Advanced Lane-Detection for Self-Driving Cars
Project #4 in Udacity’s Self-Driving Car Nanodegree
Project #4 in the Udacity self-driving car program involves using computer vision and machine learning techniques to identify road lanes and lane features from a vehicle’s dash-cam.
My code for this project is publicly available and can be found here.
Overview: The Pipeline
The goal of this project is to develop a pipeline. Given an image of the road, the pipeline should draw onto the image the features it identifies about the road’s lane and lines. The lane-detection pipeline I developed consists of the following steps:
- Pre-Step: Calibrate the camera
- Undistort the image
- Threshold the image using gradients and colors
- Apply a perspective transform (warp) to view the image from top-down
- Identify the lane lines in the warped image
- Draw features back onto the original image
The pre-step, calibrating the camera, is performed only once (assuming all the images are taken from the same camera). All the other steps are performed on each image.
Let’s look at each of these steps one-by-one.
Calibrate the Camera
“Calibrating the camera” really means accounting for the distortion in an image introduced by the camera’s lens. This is done using multiple images of checkerboard patters, which should have straight lines. Examining how the checkerboard patterns are distorted (not straight) allows us to precisely identify how the camera lens is distorting images — which means we can undistort them.
A distorted image of a checkerboard pattern placed on a wall. These lines should be straight….
Undistort the Image
Once the camera is “calibrated,” we simply need to apply the knowledge gained to undistort images. This is important because it will restore the straightness of lines, helping to identify lane lines later in the pipeline. The difference between the distorted and undistorted images is clear. The bent lines are now straight.
While the very top and left still don’t seem perfect, it’s a whole lot better now!
Threshold the Image
Thresholding is a method of isolating the pixels we are interested in. This can be done using a combination of gradient and color filters. Here’s what a thresholded image looks like next to the original.
The original road image and a thresholded image. I applied pixel-gradient and color threshold filters to narrow down the pixels of interest (lane lines).
While undistorting and thresholding help isolate the important information, we can further isolate that information by looking only at the portion of the image we care about — the road. To focus in on the road-portion of the image we shift our perspective to a top-down view of the road in front of the car. While we don’t gain any extra information from this step, it’s much easier to isolate lane lines and measure things like curvature from this perspective.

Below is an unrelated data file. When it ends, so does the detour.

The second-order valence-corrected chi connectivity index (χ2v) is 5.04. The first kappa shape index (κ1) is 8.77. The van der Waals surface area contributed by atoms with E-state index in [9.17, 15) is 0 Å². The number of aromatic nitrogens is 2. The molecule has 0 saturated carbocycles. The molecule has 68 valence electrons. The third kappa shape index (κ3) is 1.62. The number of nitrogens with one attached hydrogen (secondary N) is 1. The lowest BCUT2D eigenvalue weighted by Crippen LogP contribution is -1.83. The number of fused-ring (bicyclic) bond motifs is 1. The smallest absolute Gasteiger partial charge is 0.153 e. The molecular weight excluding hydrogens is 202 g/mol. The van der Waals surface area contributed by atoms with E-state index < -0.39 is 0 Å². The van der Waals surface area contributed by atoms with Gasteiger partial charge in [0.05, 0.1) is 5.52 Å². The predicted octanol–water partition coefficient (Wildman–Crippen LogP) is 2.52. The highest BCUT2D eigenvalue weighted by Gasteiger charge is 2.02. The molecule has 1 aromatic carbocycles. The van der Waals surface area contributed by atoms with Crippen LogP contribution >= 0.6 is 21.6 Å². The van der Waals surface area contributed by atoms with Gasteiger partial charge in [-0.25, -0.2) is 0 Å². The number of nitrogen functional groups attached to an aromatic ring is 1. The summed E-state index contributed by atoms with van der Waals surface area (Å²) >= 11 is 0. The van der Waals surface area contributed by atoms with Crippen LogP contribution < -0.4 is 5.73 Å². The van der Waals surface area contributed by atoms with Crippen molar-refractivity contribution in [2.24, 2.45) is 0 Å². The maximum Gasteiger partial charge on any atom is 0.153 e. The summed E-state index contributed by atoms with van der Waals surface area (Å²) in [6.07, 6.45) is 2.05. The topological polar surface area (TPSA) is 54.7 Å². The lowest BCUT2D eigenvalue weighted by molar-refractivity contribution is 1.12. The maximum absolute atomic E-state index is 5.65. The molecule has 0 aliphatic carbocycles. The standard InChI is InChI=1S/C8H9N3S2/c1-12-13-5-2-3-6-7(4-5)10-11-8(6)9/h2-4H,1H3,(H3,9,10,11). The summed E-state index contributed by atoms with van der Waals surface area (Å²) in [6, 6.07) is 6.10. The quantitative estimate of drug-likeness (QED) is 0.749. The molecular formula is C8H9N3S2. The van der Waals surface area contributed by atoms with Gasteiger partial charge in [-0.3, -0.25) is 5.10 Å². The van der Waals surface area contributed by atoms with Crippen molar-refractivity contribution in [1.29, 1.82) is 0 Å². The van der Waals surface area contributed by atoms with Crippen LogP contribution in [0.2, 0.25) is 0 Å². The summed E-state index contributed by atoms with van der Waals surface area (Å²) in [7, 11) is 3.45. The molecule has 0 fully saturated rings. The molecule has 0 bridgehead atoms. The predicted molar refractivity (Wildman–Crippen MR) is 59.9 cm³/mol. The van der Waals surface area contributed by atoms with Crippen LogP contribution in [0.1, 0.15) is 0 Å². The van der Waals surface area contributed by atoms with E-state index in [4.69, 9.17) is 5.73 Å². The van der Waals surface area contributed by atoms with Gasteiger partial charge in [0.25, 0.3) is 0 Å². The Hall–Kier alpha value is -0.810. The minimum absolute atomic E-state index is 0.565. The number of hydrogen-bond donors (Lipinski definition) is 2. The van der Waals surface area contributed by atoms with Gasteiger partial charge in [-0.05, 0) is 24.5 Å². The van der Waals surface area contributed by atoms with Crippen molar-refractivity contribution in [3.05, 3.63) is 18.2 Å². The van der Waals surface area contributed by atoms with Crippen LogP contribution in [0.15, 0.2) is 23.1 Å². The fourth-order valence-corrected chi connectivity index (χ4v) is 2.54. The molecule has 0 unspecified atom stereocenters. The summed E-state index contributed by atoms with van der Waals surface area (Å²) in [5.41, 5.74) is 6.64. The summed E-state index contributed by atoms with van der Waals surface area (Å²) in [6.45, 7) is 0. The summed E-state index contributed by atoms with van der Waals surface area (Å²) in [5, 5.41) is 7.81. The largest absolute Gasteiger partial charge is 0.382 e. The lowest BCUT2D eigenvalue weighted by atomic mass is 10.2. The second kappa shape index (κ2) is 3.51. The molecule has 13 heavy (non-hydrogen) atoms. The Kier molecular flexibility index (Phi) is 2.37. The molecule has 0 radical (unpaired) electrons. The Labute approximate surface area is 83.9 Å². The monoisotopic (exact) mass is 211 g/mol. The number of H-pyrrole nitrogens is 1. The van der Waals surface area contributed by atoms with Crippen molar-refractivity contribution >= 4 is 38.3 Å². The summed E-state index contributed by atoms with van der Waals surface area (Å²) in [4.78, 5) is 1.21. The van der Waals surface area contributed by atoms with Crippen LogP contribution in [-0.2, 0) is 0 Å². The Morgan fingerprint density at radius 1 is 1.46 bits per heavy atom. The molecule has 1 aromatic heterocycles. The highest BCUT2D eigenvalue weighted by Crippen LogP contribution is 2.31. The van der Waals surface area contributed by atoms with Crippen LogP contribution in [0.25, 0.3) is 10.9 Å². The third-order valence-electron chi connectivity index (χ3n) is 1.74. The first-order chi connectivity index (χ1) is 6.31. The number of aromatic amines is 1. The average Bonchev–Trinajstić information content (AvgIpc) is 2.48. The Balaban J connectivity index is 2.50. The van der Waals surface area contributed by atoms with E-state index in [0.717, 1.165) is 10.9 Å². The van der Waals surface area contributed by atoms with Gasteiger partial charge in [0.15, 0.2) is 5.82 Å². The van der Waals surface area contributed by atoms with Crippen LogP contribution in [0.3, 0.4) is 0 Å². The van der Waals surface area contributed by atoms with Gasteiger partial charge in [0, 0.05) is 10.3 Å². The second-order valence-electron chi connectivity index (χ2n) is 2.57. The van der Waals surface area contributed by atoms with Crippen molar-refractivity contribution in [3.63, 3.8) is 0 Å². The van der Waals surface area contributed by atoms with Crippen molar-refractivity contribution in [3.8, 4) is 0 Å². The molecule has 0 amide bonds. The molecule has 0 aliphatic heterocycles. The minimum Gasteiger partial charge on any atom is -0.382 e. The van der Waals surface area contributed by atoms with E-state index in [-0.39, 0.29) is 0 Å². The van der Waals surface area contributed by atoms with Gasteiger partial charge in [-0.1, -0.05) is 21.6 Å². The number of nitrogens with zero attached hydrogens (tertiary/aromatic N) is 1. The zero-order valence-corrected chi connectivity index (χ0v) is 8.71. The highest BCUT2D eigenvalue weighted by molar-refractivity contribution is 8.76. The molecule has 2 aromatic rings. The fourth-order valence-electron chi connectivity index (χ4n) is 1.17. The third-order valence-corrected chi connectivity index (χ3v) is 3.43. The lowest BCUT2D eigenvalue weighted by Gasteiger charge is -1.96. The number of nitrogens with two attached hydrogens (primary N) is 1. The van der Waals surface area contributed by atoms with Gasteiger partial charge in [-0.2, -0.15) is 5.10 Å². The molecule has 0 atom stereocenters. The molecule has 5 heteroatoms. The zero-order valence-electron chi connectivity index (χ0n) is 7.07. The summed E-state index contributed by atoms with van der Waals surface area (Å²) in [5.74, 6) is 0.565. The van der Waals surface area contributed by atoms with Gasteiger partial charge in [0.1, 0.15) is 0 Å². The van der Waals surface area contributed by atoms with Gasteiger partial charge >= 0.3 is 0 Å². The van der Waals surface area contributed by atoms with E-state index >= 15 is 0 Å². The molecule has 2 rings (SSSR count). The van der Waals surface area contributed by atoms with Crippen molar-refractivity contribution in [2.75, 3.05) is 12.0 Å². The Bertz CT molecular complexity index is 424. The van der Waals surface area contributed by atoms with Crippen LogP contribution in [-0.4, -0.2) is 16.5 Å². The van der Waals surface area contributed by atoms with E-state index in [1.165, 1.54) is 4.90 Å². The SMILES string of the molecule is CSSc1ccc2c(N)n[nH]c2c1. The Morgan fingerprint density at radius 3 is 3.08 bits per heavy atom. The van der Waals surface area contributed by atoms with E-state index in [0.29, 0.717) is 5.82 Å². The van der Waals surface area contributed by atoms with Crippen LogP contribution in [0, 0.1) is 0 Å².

The thresholded image (left), and the same image with a top-down perspective shift (right).
Identify the Lane Lines
From the top-down perspective we can easily identify the lane lines. Below you can see the lane lines identified by a sliding window search. The green boxes represent the windows where we colored the lane lines. As the windows search upward they recenter to the average pixel position so they “follow” the lines. The colored lines will be drawn back onto the original image.
A sliding window search identifies each of the lane lines.
Drawing onto the Original Image
Finally, we take all this information we gathered and draw the results back onto the original image. The blue and red lines we identified above are present, and the space between them is colored green to show the lane. The calculated right/left lane curvature and center-lane offset are shown in the top-left of the image as well. (These values would be useful when telling a self-driving car how to steer.)
Final output — lane and lines drawn onto original image along with curvature and offset measures.
Applying the Pipeline to Videos
While the pipeline processes single images, it can easily be applied to processing videos by separating the video into frames and processing each frame individually.
I applied my pipeline to three different videos: the normal project video, a challenge video, and a harder challenge video.